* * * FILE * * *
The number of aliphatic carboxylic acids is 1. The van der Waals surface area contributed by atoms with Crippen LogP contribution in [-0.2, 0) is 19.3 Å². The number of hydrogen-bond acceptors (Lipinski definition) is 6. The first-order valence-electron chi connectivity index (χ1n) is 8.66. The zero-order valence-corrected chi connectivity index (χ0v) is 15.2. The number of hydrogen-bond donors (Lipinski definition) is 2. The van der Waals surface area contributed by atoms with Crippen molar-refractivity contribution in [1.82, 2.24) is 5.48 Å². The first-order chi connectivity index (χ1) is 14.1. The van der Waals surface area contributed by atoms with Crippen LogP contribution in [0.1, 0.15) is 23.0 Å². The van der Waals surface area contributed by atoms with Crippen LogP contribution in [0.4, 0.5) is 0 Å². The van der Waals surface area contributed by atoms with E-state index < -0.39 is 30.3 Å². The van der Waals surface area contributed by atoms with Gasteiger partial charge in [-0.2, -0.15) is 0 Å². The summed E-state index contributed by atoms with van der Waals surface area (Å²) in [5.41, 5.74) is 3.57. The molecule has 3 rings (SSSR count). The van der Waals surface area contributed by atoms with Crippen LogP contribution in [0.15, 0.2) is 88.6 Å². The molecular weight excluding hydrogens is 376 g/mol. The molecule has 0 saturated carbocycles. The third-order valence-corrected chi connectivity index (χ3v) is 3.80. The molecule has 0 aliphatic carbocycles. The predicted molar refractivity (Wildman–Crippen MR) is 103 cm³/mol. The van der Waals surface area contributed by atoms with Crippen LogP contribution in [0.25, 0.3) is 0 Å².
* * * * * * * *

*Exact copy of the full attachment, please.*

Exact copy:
The number of aliphatic carboxylic acids is 1. The van der Waals surface area contributed by atoms with Crippen LogP contribution in [-0.2, 0) is 19.3 Å². The number of hydrogen-bond acceptors (Lipinski definition) is 6. The first-order valence-electron chi connectivity index (χ1n) is 8.66. The zero-order valence-corrected chi connectivity index (χ0v) is 15.2. The number of hydrogen-bond donors (Lipinski definition) is 2. The van der Waals surface area contributed by atoms with Crippen molar-refractivity contribution in [1.82, 2.24) is 5.48 Å². The first-order chi connectivity index (χ1) is 14.1. The van der Waals surface area contributed by atoms with Crippen LogP contribution in [0.1, 0.15) is 23.0 Å². The van der Waals surface area contributed by atoms with Crippen LogP contribution in [0.4, 0.5) is 0 Å². The van der Waals surface area contributed by atoms with E-state index < -0.39 is 30.3 Å². The van der Waals surface area contributed by atoms with Gasteiger partial charge in [-0.2, -0.15) is 0 Å². The summed E-state index contributed by atoms with van der Waals surface area (Å²) in [5.41, 5.74) is 3.57. The molecule has 3 rings (SSSR count). The van der Waals surface area contributed by atoms with Crippen LogP contribution in [0.15, 0.2) is 88.6 Å². The molecular weight excluding hydrogens is 376 g/mol. The molecule has 0 saturated carbocycles. The third-order valence-corrected chi connectivity index (χ3v) is 3.80. The molecule has 0 aliphatic carbocycles. The predicted molar refractivity (Wildman–Crippen MR) is 103 cm³/mol. The van der Waals surface area contributed by atoms with Crippen LogP contribution in [0.25, 0.3) is 0 Å².